Ransomware Did Not Cause Direct Physical Loss

“Computer software cannot experience ‘direct physical loss or physical damage’ because it does not have a physical existence,” the high court’s unanimous opinion says.

It was the second time this month that the Ohio Supreme Court decided that a direct physical damage or loss cannot be intangible. On Dec. 12, the high court ruled against an audiology practice that sought coverage for business income lost because of a shutdown ordered by the state to slow the spread of COVID-19.

“It’s a big one,” said Michael Farley, vice president of governmental affairs and general counsel for the Ohio Insurance Institute. “You couldn’t ask for a better decision.”

EMOI Services, based in Kettering, Ohio, provides software to medical offices for scheduling appointments, recordkeeping and billing. In September 2019, a hacker gained access to the company’s computer system, encrypted files and demanded ransom in the amount of three bitcoins, worth about $35,000 at the time.

EMOI hired a vendor and attempted to debug its system, but eventually decided it was more cost effective to pay the ransom. After the payment was made, the hacker provided EMOI with a decryption key that restored access to most of its data. Its automated telephone system remained encrypted, however, because it was connected to a separate server. The company also lost access to some non-critical files.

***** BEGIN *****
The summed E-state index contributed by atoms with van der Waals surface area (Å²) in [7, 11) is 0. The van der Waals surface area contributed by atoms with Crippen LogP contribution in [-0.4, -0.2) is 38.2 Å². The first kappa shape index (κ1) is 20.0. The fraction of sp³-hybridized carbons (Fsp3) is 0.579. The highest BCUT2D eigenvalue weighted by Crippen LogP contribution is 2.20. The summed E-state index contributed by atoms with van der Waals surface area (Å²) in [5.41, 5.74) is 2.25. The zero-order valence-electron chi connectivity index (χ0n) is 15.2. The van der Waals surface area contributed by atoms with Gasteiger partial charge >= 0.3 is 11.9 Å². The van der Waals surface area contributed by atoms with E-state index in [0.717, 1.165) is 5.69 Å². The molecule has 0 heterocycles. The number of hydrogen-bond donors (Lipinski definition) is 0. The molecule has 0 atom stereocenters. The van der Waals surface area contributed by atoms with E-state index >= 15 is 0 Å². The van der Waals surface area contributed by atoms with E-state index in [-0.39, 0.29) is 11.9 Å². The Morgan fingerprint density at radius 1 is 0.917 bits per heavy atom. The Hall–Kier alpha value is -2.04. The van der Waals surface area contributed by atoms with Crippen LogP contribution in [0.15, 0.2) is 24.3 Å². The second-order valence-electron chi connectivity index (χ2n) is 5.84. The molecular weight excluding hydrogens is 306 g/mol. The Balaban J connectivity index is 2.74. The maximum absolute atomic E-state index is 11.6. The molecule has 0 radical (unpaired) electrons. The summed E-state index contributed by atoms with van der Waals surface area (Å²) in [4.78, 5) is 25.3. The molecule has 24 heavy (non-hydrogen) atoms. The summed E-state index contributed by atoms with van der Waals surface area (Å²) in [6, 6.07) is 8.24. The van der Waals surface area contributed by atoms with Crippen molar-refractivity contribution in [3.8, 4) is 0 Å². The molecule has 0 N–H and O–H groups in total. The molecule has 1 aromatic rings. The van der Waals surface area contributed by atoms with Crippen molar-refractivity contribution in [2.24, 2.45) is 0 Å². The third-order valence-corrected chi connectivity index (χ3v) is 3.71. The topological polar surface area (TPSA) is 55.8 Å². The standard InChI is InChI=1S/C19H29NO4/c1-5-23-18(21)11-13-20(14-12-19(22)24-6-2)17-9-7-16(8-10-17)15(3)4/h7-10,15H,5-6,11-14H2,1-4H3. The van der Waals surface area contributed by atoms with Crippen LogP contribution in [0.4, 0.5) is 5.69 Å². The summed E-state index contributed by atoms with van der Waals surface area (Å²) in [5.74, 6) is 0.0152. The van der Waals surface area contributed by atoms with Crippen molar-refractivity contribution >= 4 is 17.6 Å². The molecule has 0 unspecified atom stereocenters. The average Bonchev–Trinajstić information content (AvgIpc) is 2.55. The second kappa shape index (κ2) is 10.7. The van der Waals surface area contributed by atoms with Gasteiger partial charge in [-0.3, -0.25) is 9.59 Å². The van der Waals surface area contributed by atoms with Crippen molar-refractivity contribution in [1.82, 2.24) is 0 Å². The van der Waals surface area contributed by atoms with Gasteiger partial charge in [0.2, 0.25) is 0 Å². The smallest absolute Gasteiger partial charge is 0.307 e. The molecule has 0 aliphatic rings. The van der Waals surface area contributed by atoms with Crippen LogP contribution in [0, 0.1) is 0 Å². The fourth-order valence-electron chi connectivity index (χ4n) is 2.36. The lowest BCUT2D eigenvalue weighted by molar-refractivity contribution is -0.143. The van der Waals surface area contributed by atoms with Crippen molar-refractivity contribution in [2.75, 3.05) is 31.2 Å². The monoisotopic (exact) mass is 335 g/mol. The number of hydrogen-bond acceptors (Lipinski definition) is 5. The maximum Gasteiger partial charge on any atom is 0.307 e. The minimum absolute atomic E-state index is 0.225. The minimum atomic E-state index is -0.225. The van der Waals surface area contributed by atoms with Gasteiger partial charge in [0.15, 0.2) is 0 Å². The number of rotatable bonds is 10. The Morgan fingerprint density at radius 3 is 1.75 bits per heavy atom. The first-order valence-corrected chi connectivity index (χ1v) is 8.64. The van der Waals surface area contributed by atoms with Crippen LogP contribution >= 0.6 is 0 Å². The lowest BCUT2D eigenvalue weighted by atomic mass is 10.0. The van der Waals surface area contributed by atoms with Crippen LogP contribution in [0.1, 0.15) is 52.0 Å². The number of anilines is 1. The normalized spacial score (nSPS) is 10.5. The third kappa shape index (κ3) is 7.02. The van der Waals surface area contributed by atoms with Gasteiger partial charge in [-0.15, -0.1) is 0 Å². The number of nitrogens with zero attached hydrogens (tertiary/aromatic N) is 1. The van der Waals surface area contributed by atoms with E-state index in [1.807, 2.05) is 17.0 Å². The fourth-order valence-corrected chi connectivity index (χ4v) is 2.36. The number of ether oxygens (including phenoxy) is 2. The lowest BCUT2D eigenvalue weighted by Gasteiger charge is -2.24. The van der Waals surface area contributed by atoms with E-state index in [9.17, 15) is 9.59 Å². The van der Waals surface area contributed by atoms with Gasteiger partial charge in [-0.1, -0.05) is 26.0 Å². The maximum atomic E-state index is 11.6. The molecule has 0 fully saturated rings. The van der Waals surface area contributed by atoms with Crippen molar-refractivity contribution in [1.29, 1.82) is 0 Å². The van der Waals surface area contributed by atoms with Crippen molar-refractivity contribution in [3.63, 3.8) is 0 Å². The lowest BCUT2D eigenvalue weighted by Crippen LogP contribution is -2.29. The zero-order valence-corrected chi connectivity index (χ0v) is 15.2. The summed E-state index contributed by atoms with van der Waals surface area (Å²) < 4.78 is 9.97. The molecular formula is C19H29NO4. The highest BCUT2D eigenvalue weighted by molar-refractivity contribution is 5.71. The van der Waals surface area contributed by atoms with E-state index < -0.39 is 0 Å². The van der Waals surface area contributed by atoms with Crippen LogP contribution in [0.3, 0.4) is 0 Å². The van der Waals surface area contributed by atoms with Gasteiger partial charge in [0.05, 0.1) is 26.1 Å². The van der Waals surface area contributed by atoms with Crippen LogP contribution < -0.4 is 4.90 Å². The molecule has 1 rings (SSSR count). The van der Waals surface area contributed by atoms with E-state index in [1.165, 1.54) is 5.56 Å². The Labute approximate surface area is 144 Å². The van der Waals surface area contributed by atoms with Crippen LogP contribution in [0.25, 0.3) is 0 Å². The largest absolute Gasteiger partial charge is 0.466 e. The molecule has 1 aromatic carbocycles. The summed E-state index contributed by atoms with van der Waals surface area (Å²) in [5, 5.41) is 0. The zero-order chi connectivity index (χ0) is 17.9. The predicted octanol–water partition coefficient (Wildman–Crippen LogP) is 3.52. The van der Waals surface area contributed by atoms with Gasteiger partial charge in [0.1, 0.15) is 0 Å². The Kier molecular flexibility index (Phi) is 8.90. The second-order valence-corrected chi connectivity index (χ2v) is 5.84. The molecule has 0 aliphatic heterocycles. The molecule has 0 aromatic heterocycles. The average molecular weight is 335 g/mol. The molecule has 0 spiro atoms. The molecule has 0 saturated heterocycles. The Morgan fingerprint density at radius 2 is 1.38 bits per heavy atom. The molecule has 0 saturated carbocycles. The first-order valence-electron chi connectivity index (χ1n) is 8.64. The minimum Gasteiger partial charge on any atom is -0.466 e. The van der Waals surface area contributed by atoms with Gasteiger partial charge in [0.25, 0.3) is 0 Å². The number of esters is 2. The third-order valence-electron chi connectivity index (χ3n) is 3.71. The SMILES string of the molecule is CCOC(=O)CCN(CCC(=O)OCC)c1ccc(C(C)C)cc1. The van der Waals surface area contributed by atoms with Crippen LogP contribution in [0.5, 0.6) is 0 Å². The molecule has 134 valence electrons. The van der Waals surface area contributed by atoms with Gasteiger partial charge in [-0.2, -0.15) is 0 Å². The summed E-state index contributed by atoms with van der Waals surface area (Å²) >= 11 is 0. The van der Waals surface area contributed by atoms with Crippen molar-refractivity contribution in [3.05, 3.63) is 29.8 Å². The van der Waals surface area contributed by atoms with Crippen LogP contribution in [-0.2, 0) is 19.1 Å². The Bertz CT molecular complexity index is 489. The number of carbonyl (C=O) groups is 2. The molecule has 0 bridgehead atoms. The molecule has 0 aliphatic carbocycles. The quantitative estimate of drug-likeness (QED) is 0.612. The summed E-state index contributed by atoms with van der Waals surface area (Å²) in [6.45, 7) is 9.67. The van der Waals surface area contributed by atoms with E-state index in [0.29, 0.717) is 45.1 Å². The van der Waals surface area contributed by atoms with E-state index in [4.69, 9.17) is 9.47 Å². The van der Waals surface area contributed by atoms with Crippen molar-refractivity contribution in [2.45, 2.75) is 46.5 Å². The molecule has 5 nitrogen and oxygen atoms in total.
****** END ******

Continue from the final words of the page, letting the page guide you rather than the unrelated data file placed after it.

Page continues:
EMOI filed a claim against its business owners policy with Owners Insurance Co. The insurer denied the claim, contending that there was no “direct physical loss to media” that was covered by the insurance policy. EMOI filed a lawsuit.

The Court of Common Pleas in Montgomery County ruled that there was no coverage available through either the data compromise endorsement orelectronic equipment endorsement in EMOI’s insurance policy. The data compromise endorsement excludes costs caused by extortion or deficient network security, the court said. The electronic equipment endorsement covered only direct physical loss or damage to media, defined as material on which data is recorded such as “film, magnetic tape, paper tape, disks, drums or cards.”

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